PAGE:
If you aren’t intentional, you’ll go in circles and it’ll take you a lot longer to get there.
Our first budget was scratched out on a piece of notebook paper. There was something about actually seeing it all laid out before us that really drove the point home.
“If we can just save ______ amount per month, that means we’ll be in the country in _______ years.”
We had to figure it out as we went. But I’ve created a shortcut for you, so you don’t have to! Click HERE or on the image below to grab a printable version of the budget and system we created while living on one income.
It will drive your reality home in a whole new way and give you specific steps you can take to increase your savings.
#6: Make a Game of Saving Money
As a full time homemaker, I found there was something very satisfying about living on a budget. You see, when we started budgeting, I suddenly realized I played an important role in the money-saving game.
I discovered that saving isn’t about how much money you bring home. It’s about how much you can hang onto after your expenses have been paid every month.
So I started plugging the holes that our money was dribbling out of.
I learned how keep a frugal kitchen. I grew bigger gardens and preserved lots of that food for winter. We started butchering old laying hens for meat (read how to HERE). I learned lots of old fashioned, money-saving skills that women have traditionally practiced for centuries.
And I made it my goal to not only stick to the budget, but I tried to “beat” the budget!
If I had money leftover in various categories at the end of the month, I knew I’d won. And that money went into savings.
Getting competitive with your budget is a great way to save even more money!
#7: Take On Extra Work and Get Ahead Faster
When you’re trying to build the savings account, extra side jobs can really speed the money-saving process! Unlike your pay cheque, money earned from odd jobs goes straight into your pocket. You don’t have to spend a portion of it on groceries, utilities or car insurance.
It’s all yours. And you can quickly double or even triple the amount of savings you have in a month, just by taking on extra work. At least we did.
During our 3 years of intense saving, we often took on odd jobs. My man was working 4/10’s for his boss at the time, so he had the freedom to take on extra jobs Friday-Saturday. And at his price!
I started teaching a few piano students every week and took on occasional odd jobs (window washing, babysitting) when I had the strength for it.
Together, we moved the needle much faster than if we’d just relied on my man’s pay cheque alone.
#8: Learn New Skills That Lower the Cost of Living
When you’re living on one income, you can save a lot of money by learning to do things yourself. It takes more time and dedication, certainly! But it also significantly cuts back on the cost of living.
Here are a few of the skills my man and I embraced in our season of saving.
- Grow big gardens for (almost) free food during summer-fall months
- Canning and preserving food in season
- Buying foods in bulk
- Cooking meals 100% from scratch
- Making your hygiene items
- Do your own vehicle mechanics (my man hated it but learned anyway)
- Fixing plumbing and leaky faucets
- Use Youtube and learn to repair instead of replace appliances and items
- Barter and trade
- Hunt for your meat (this isn’t always a good idea; it depends on your area! See my post HERE)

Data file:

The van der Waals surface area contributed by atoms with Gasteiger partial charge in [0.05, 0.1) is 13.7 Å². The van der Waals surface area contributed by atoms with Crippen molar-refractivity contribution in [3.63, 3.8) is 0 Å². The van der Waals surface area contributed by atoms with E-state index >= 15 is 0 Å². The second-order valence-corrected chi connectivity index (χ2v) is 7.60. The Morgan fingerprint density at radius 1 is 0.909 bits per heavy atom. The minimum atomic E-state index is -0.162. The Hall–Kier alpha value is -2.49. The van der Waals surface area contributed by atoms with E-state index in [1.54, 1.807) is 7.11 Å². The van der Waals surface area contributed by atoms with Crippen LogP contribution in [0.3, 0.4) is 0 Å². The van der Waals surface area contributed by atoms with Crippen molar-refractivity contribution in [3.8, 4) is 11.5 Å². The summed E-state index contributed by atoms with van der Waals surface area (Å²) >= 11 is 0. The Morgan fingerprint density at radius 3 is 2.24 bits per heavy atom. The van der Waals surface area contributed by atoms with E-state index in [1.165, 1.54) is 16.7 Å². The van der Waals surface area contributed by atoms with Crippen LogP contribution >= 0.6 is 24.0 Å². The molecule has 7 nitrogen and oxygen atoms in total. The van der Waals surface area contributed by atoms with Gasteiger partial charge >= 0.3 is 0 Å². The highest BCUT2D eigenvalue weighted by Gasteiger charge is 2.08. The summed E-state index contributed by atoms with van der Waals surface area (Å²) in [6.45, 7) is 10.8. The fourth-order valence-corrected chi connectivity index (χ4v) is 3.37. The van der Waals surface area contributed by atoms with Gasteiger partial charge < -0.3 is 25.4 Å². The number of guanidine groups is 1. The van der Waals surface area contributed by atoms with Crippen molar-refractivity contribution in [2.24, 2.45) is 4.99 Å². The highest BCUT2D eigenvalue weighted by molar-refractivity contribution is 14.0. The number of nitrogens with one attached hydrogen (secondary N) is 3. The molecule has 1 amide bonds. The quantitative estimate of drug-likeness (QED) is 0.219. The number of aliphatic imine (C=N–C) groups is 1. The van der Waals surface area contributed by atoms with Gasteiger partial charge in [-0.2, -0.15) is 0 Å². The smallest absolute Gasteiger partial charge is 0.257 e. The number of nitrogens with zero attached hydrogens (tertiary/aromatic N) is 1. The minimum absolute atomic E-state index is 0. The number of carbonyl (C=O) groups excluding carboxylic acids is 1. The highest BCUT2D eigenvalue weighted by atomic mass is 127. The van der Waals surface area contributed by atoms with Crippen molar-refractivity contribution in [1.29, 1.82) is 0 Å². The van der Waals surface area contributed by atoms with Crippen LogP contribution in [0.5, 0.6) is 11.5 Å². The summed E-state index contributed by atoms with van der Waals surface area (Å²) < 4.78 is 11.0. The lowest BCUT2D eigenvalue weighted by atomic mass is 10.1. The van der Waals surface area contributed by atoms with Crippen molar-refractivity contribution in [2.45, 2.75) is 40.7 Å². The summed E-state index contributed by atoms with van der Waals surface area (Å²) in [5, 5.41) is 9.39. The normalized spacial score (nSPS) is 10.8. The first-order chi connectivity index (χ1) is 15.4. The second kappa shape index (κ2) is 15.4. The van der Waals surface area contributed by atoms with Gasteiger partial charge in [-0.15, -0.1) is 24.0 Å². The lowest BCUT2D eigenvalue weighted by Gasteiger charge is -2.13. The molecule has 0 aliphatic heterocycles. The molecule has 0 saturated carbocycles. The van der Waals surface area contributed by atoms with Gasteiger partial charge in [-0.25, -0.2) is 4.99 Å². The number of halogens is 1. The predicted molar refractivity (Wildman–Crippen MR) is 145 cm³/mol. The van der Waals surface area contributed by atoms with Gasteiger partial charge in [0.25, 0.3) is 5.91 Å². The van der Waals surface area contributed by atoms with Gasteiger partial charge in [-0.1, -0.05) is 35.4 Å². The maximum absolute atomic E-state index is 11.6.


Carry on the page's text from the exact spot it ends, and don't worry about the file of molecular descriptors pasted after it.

- Take and butcher friend’s old laying hens for the stew and soup pot
The list goes on! As my man and I look back, we can see that this season of life offered us something more than savings. Because we didn’t have the money to put out, we were forced to learn how to do things we wouldn’t normally have troubled ourselves with.
It built our confidence as adults and really expanded our skill sets and knowledge.
I hope we never face another lean season. But if for some reason it comes our way, we now have the skills and the confidence that we’ll be ok if it does happen.
#9: Don’t Have Any Fun Until You Reach Your Goal
I’m kidding. Sort of. 😉
When you’re in money saving mode, it is important to still have fun so you don’t burn out. But keep it simple and limit it to events that don’t really take money. Here are a few ideas for country-minded folks.
- Have campfires in the evenings
- Go on walks and talk
- Share a simple meal with someone in your home
- Plan and dream about your move to the country
- Watch a show or movie on Youtube
- Take a weekend to go camping at a nearby lake
- Go canoeing
- Fish and hunt together
We also found that we were more likely to stick to our budget if we each allowed ourselves some individual spending money each month. It wasn’t much (less than $15 ea), but at least it gave us permission to go out for coffee 2x a month if we were invited out!
You’ve Gotta Live Like Your Dream is Important
There are many couples who dream about having a home in the country where they can grow a garden, keep a few animals and have room for the kids to run.
We were there ourselves, not so long ago!
For us, the key to getting a home in the country was this. We had to live like our dream was important. We had to be strategic. Budget. Plan ahead.
And that’s exactly what my budget and printables will help you do.
Take Control of Your Money & Pursue Your Dream Today!
My printable charts and easy, step-by-step directions will help you discover where you are at financially.
You’ll also learn how to set a budget and start creating more savings that will take you toward your BIG goal faster!
When you live on one income, it won’t just fall into your lap. If you want it, you have to go after it.
It takes sacrifice, but for us, it was the way to the life we wanted. Now that we’re here, I’m so glad we chose to go through those lean years. It was worth it.
So there you have it.
All you folks who want to know how it happened for us?
Now you know how we saved money for a home in the country!